When the couple met at a dinner party in 2007, Bruni didn't even notice he was teetotal. "He doesn't really need it - he is full of fun." She had recently split from the father of her son, Raphael Enthoven - a philosopher whose father she had previously dated - and Sarkozy's second marriage had just ended. That evening she read him some lyrics she had written. "I wanted to show him I was a poet, eh?" she laughs self-mockingly. "Poet he never had, hah hah. Third marriage, but with a poet, no? I'm not Yeats, but I still try, you know, I try to write my poetry." She gave him the lyric sheet, "And he kept it, you know? Kept it. He still has it." It was, she has always said, love at first sight.

It was also a political sensation. Sarkozy was a rightwing politician, whereas Bruni had dropped out of the Sorbonne at 19 to become a supermodel, and soon the mistress of Mick Jagger, before moving on to Eric Clapton. The political classes of Paris were agog at this profoundly unlikely presidential consort - glamorously bohemian, essentially apolitical - but she thinks her celebrity was helpful for her new role.

"I'd been famous since I was 19, and so you get used to it, you know? You have, like, this other person who has your name, who does all these strange things you don't do, and says all these strange things you never said," she giggles. "So I was actually happy, because that famous thing really helped me through the time that my husband was the president."

The couple wed in February 2008, just before Sarkozy's first state visit to Britain. "When I came to England as the wife of the French president, I had a fantastic time - because English people, they like when you respect their protocols. They thought I was going to come and be provocative, right, because of my past. But I studied what to do in front of the Queen, and I tried to do it very well."

She can still quote the fawning headlines from Fleet Street's coverage - and says she didn't even mind that a tabloid published an old nude photograph of her on the day they arrived. "Well, I was kind of happy, because I was 24 in the picture," she grins. "Always pleasant - being 39 when it happened. I thought, OK, this is a bit embarrassing - but I am 24, and slim," she laughs. The photo had been shot for an Aids campaign, and featured several other supermodels - "But they didn't marry the president, obviously," she giggles.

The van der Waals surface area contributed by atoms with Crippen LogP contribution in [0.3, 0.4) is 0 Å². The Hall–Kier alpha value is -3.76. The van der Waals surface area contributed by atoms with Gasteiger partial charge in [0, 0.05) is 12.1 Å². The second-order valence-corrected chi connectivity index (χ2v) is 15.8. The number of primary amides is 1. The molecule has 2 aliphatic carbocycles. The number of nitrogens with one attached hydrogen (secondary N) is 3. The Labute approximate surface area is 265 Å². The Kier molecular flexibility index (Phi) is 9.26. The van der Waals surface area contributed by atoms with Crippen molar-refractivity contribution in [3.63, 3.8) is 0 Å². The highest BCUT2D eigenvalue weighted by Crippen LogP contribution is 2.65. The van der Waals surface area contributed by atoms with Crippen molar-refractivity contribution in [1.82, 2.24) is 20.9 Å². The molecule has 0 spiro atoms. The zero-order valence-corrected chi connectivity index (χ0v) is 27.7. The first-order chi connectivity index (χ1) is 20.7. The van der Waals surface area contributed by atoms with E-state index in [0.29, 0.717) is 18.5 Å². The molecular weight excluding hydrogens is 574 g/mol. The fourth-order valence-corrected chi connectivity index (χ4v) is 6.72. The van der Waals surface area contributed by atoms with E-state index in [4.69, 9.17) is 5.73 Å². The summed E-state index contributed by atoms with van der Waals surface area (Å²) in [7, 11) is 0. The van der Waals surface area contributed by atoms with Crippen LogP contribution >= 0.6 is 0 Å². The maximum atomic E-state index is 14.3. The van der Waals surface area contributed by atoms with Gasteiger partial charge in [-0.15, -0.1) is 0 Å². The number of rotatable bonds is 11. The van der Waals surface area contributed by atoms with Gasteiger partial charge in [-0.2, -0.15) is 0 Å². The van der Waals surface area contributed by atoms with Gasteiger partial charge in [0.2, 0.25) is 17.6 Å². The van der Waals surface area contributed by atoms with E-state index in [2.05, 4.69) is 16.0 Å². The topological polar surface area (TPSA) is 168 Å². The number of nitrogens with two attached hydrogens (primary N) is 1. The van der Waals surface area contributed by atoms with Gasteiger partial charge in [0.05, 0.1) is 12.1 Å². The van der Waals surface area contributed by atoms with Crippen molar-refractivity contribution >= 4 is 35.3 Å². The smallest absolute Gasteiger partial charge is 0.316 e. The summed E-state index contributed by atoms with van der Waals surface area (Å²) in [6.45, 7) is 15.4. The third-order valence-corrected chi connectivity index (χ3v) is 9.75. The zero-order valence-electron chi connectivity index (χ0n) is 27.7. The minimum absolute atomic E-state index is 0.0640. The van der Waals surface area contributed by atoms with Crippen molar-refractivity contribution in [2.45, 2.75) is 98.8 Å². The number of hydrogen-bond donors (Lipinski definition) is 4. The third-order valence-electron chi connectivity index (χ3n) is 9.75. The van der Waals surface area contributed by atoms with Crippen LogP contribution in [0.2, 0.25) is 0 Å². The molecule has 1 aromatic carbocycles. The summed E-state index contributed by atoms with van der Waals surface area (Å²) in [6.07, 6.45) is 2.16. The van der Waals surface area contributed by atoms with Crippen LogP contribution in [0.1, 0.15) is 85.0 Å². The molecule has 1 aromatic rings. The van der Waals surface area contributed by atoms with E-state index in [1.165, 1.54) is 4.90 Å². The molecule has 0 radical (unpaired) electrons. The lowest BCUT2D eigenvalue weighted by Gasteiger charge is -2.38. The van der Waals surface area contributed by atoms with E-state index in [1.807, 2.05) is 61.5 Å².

"I'm glad they didn't publish a [nude] picture of me aged 39 - which I don't do any more, obviously," she adds quickly. "I mean, of course I wasn't wearing clothes. But I didn't really feel funny about artistic nude pictures. You know, the fashion world is not very erotic. It's not about sex at all, it's completely unsexy. It's related to some other kinds of desires, not sexual desire." Did Prince Philip flirt with her during the visit? "No, no, not at all. No, no one flirted with me - apart from my man."

In addition to Bruni's son, there were already three sons from Sarkozy's earlier marriages, but the couple longed for another baby. "I tried and tried and tried, and as usual how it happens, you stop trying eventually and then boom. I thought I had a disease or something, a bad disease, because you know how the beginnings [of pregnancy] are funny: you smell people, and I got this craving for sugar, you know? And I kept falling asleep. I would go up the stairs in my house and be really out of breath" - she feigns panting - "so I went to the doctor and they did blood tests and radiography, which is completely forbidden when you are pregnant. These treatments, they are so toxic for the baby, but I didn't know I was pregnant."